An SDN controller is an application in a software-defined networking (SDN) architecture that manages flow control for improved network management and application performance. The SDN controller platform typically runs on a server and uses protocols to tell switches where to send packets.
SDN controllers direct traffic according to forwarding policies that a network operator puts in place, thereby minimizing manual configurations for individual network devices. By taking the control plane off of the network hardware and running it instead as software, the centralized controller facilitates automated network management and makes it easier to integrate and administer business applications. In effect, the SDN controller serves as a sort of operating system (OS) for the network.
The controller is the core of a software-defined network. It resides between network devices at one end of the network and applications at the other end. Any communication between applications and network devices must go through the controller.
The controller communicates with applications -- such as firewalls or load balancers -- via northbound interfaces. The Open Networking Foundation (ONF) created a working group in 2013 focused specifically on northbound APIs and their development. The industry never settled on a standardized set, however, largely because application requirements vary so widely.
The controller talks with individual network devices using a southbound interface, traditionally one like the OpenFlow protocol. These southbound protocols allow the controller to configure network devices and choose the optimal network path for application traffic. OpenFlow was created by ONF in 2011.
Pros and cons of SDN controllers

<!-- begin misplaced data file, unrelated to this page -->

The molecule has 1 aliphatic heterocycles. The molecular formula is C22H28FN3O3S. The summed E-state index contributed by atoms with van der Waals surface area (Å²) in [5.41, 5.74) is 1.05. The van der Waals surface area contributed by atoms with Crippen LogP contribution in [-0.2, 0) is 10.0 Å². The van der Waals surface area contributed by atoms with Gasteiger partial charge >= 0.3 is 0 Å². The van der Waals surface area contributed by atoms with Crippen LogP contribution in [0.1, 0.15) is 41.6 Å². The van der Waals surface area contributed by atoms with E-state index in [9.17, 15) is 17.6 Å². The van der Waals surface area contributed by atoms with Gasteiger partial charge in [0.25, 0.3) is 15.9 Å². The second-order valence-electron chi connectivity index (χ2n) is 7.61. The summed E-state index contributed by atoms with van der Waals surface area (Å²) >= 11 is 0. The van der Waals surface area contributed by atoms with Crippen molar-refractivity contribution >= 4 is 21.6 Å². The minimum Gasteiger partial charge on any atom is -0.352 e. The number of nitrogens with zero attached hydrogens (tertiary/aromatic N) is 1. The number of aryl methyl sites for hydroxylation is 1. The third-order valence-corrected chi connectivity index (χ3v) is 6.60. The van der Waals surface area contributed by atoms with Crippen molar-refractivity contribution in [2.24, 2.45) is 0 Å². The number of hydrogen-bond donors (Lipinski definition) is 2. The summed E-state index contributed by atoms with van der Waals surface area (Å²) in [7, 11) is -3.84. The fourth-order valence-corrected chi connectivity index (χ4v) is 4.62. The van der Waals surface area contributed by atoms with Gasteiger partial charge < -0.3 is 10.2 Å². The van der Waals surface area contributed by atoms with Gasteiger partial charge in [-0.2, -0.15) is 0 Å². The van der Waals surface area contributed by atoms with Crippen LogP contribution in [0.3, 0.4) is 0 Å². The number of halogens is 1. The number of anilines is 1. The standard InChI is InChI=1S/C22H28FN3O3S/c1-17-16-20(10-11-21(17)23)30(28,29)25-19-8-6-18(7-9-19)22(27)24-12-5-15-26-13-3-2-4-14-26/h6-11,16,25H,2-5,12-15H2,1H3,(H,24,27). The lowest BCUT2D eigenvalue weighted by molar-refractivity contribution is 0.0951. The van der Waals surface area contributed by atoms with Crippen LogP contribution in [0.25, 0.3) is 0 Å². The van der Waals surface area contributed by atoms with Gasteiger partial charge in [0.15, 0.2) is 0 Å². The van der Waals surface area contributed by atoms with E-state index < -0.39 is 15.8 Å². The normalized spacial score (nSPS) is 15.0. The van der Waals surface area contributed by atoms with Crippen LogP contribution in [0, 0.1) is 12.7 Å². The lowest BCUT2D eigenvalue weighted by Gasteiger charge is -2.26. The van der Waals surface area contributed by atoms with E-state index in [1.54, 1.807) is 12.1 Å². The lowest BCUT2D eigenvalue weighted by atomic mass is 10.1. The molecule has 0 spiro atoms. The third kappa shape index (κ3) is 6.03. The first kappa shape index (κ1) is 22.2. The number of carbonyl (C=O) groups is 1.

One major benefit of SDN controllers is that the centralized controller is aware of all the available network paths and can direct packets based on traffic requirements. Because of the controller's visibility into the network, it can automatically modify traffic flows and notify network operators about congested links.
Companies can -- and should -- use more than one controller, adding a backup for redundancy. Three seems to be a common number among both commercial and open source SDN options. This redundancy will enable the network to continue running in the event of lost connectivity or controller susceptibility.
The controller acts as a single point of failure, so securing it is pivotal to any software-defined network. Whoever owns the controller has access to the entire network. This means network operators should create security and authentication policies to ensure only the right people have access.
SDN controller vendors
Vendors that offer SDN controllers include the following:
- Big Switch Networks
- Cumulus Networks
- Hewlett Packard Enterprise
- Juniper Networks
- Nuage Networks
- Pluribus Networks
Open source SDN controllers
SDN controllers are available in a variety of open source options, including:
- Open Network Operating System
Traditionally, SDN controllers are used in data center networks. As SDN technology evolved, however, the WAN became a compelling use case, driving the growth of software-defined WAN (SD-WAN) technology. An SD-WAN controller performs many of the same duties as an SDN controller, following policy configurations to direct WAN traffic over the most efficient route. The SD-WAN market has fewer notable open source options than SDN, as most SD-WAN controllers typically come tied together with the vendor's proprietary SD-WAN platform.